Pet care & behaviour
Lots of people think of small pets, like rabbits and rodents, as “starter” pets. But just because they’re small doesn’t mean they need less care! Find out how to set up your cage, what kind of foods to feed, and how to handle and play with small pets safely. Download our care sheets (PDFs):
Rats have a pretty bad reputation. Filthy, gross, vermin – you name it, they’ve been called it! For many people, “companion” is definitely not the first word that comes to mind when they think about rats.
When you take a closer look, though, we bet you’ll find that rats are amazing animals.
Rats have had a close relationship with people for a long time. Our towns and cities draw them in, providing a constant supply of food and plenty of shelter. So as we moved around the globe, rats followed – and multiplied. In fact, rats outnumber humans on almost every continent in the world!
What began as a relationship of dependence over time became one of companionship. Fascinated by their curiosity, intelligence and resourcefulness, people began to keep tame rats. Eventually, from their wild rat cousins, a range of friendly, domesticated rats emerged – today’s pet rats.
Rats make excellent companions. They are smart and affectionate, not to mention entertaining to watch and hang out with. They each have their own unique personality and are fun to get to know.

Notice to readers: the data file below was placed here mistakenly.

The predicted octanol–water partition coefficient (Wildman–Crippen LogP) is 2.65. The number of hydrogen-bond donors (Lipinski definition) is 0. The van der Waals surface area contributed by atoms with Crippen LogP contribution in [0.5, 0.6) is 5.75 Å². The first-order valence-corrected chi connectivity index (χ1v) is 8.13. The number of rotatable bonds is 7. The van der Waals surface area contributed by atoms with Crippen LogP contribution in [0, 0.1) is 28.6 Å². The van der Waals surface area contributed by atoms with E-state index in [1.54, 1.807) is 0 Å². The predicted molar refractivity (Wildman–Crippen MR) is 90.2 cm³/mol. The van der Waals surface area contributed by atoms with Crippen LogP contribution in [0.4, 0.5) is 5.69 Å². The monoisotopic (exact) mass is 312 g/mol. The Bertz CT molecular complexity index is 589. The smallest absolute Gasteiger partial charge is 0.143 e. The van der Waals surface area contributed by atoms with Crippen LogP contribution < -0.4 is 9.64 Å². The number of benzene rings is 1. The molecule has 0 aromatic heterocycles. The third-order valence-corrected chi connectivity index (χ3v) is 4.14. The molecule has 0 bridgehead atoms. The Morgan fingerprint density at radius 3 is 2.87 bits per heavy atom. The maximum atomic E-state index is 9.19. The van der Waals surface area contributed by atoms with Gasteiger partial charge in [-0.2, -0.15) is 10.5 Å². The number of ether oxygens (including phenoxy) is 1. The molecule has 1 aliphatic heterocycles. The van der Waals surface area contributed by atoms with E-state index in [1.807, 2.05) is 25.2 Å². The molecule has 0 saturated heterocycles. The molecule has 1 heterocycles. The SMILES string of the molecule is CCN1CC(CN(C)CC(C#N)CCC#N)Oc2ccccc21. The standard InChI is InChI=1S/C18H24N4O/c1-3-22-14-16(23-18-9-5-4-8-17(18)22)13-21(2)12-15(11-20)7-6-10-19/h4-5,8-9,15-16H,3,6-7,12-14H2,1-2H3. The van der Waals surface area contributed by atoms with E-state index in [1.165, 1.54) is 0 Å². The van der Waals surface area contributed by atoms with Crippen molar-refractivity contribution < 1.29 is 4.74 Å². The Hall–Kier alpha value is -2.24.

So give rats a chance! They might just surprise you.
Status: Began to be domesticated nearly 200 years ago
Life Span: Usually 2 to 3 years
Size: Weigh up to about 650 g and measure 23 to 28 cm in length (plus an 18 to 23 cm tail)
Coat: Comes in a few “styles,” from smooth to curly
Colour: Many different colours and patterns, like cinnamon or “Dalmatian”
Be a rat-tastic guardian!
Rats require plenty of attention, but they make great companions. Here are just some of the care and welfare needs of rats.
Healthy, happy rodents: Spending time with your rats will show you how they normally look and behave. When you notice something unusual – like breathing problems or loss of appetite – you’ll know to take them to the veterinarian right away.
Please don’t squeeze: Rats love attention, but they must be handled gently and carefully. Always pick up your rat with two hands: one hand under his hind end and the other around his chest. Never pick a rat up by his tail.
Keeping fit: Rats require daily exercise and will happily romp around a room that has been cleared of hazards such as electrical cords, cats or dogs, and poisonous plants. Keep in mind, a rat can squeeze through any opening she can get her head through! So rat-proofing is key. Always supervise playtime.